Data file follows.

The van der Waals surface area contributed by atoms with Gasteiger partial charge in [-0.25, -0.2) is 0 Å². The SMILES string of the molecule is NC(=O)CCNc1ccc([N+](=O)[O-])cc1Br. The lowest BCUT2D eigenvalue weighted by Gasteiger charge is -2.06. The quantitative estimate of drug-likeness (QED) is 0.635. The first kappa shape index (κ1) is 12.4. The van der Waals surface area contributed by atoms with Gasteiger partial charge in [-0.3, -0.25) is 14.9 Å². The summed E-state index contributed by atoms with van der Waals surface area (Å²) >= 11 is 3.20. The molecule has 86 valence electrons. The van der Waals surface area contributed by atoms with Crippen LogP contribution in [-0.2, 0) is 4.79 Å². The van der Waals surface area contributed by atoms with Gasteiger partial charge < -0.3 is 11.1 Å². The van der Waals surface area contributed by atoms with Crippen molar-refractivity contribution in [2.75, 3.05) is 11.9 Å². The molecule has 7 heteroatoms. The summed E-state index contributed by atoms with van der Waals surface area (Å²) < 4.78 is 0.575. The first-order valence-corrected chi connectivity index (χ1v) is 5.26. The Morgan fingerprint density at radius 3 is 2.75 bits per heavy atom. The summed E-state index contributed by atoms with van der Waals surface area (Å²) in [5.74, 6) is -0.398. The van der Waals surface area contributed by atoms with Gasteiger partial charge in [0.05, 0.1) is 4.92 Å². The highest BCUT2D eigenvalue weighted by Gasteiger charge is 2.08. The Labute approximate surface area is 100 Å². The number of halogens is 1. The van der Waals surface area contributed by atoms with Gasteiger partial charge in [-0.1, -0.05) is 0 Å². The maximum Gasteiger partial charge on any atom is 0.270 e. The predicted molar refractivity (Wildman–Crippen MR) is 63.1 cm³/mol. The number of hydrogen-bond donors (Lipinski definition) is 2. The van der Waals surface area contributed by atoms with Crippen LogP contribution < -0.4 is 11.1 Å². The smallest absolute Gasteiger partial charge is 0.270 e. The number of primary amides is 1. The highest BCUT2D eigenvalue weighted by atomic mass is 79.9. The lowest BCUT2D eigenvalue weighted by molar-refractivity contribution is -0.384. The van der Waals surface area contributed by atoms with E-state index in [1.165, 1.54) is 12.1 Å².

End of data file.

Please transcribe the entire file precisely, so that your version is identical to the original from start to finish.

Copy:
The van der Waals surface area contributed by atoms with Gasteiger partial charge in [-0.25, -0.2) is 0 Å². The SMILES string of the molecule is NC(=O)CCNc1ccc([N+](=O)[O-])cc1Br. The lowest BCUT2D eigenvalue weighted by Gasteiger charge is -2.06. The quantitative estimate of drug-likeness (QED) is 0.635. The first kappa shape index (κ1) is 12.4. The van der Waals surface area contributed by atoms with Gasteiger partial charge in [-0.3, -0.25) is 14.9 Å². The summed E-state index contributed by atoms with van der Waals surface area (Å²) >= 11 is 3.20. The molecule has 86 valence electrons. The van der Waals surface area contributed by atoms with Crippen LogP contribution in [-0.2, 0) is 4.79 Å². The van der Waals surface area contributed by atoms with Gasteiger partial charge < -0.3 is 11.1 Å². The van der Waals surface area contributed by atoms with Crippen molar-refractivity contribution in [2.75, 3.05) is 11.9 Å². The molecule has 7 heteroatoms. The summed E-state index contributed by atoms with van der Waals surface area (Å²) < 4.78 is 0.575. The first-order valence-corrected chi connectivity index (χ1v) is 5.26. The Morgan fingerprint density at radius 3 is 2.75 bits per heavy atom. The summed E-state index contributed by atoms with van der Waals surface area (Å²) in [5.74, 6) is -0.398. The van der Waals surface area contributed by atoms with Gasteiger partial charge in [0.05, 0.1) is 4.92 Å². The highest BCUT2D eigenvalue weighted by Gasteiger charge is 2.08. The Labute approximate surface area is 100 Å². The number of halogens is 1. The van der Waals surface area contributed by atoms with Gasteiger partial charge in [-0.1, -0.05) is 0 Å². The maximum Gasteiger partial charge on any atom is 0.270 e. The predicted molar refractivity (Wildman–Crippen MR) is 63.1 cm³/mol. The number of hydrogen-bond donors (Lipinski definition) is 2. The van der Waals surface area contributed by atoms with Crippen LogP contribution < -0.4 is 11.1 Å². The smallest absolute Gasteiger partial charge is 0.270 e. The number of primary amides is 1. The highest BCUT2D eigenvalue weighted by atomic mass is 79.9. The lowest BCUT2D eigenvalue weighted by molar-refractivity contribution is -0.384. The van der Waals surface area contributed by atoms with E-state index in [1.165, 1.54) is 12.1 Å².